William L. Clements Library
The University of Michigan
Photographs Division, F.8.22-24
Jerome (Ariz.) Mining Collection






Jerome (Ariz.) Mining

Collection, ca.1917 June-July
Jerome, Ariz.; 56 photoprints








Background note:

In the long history of conflict between labor and capital in the Arizona copper mines, few incidents were as dramatic as the "deportation" of over 1,100 workers from Jerome on July 12, 1917. A small town situated in the heart of the copper district 100 miles north of Phoenix, Jerome was typical of many mining towns in the west. Named for Eugene Jerome, a New York attorney who staked the claim that founded the town, Jerome was dominated by the interests of eastern capital for decades prior to the First World War, and for many years after.

The American declaration of war in April, 1917, set in motion a dynamic that culminated in the deportation. The years of struggle between workers and management reached a crisis when the war-time demand for copper sent prices skyrocketing and the unions responded by demanding higher wages and formal recognition for the union. The most radical faction of the union movement allied under the banner of the Industrial Workers of the World (IWW) -- the Wobblies -- who embraced an anarchist-socialist philosophy and an exceptionally confrontational stance. The copper companies organized a counter-offensive under the leadership of Walter Douglas.

 

F.8.24.2

F.8.24.3

F.8.24.4

F.8.24.5

F.8.24.6

F.8.24.7

F.8.24.8

F.8.24.9

Widely loathed in middle-class America, the Wobblies were feared and despised at the outbreak of the war, suspected for the foreign origins of many of their most visible operatives, their overt socialism and activism, and for the threat they posed to social and industrial order. In Arizona they labored under the additional stigma of being easterners -- like the capitalists -- intervening in the affairs of the west. By May, 1917, their recruitment activities had produced strikes at all of the mines in the Jerome area, and by late June, the strike had spread statewide.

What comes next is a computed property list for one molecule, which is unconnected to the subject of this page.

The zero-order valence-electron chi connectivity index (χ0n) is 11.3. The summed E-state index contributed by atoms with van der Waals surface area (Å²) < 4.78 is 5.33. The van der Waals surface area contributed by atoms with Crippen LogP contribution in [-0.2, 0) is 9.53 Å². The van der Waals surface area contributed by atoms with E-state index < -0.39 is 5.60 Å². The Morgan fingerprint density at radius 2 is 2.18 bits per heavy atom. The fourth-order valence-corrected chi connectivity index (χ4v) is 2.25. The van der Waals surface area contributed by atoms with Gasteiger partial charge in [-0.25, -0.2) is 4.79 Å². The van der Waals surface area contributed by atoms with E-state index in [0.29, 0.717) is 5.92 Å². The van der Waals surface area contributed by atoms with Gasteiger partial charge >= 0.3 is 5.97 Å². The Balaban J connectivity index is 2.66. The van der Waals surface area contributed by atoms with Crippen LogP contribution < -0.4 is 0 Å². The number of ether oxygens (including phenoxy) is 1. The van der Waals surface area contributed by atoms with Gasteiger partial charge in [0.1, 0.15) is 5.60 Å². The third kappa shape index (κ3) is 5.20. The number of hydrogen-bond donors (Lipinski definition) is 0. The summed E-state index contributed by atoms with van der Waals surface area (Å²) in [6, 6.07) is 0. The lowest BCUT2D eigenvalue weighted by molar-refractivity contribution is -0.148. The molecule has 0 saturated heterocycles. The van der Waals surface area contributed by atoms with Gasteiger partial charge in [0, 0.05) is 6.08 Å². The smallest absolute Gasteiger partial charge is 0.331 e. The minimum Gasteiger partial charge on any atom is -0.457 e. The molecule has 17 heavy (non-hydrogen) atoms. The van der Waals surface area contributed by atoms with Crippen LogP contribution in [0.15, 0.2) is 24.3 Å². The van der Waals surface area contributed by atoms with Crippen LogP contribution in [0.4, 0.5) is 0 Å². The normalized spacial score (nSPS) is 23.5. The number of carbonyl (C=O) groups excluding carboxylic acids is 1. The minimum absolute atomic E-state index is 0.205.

The high water mark of the strike in June, however, was followed by a rapid ebbing of fortunes. The IWW activism had produced serious friction with their competing unions, the AFL's Mine Mill and Smelter Workers (MMSW) and the Liga Protectura Latina, which organized about 500 Mexican miners, and on July 7th, the local members of the MMSW voted resoundingly to refuse to enlist in the IWW strike. Within two days, hundreds of miners -- many union members -- banded together as "emergency volunteers" and in a secret meeting at the high school, concocted a plan to rid the town of "Wobblies" and anyone suspected of Wobblie sympathies. The owners of the United Verde Copper Company, of course, eagerly abetted the citizens' resistance by supplying two cattle cars to transport the "Wobblies" into the desert. Arming themselves with shotguns, rifles, cudgels, and (significantly) miners' tools, the citizen-vigilantes tied white kerchiefs around their arms to identify themselves, and at 4 AM on July 10, they descended on every place in town suspected of harboring Wobblies, and arrested them. Each detainee was given a "trial" -- and some were acquitted -- but 75 men were loaded into the cattle cars and shipped off, with the majority released near Kingman, Ariz., with instructions never to return to Jerome. Few did.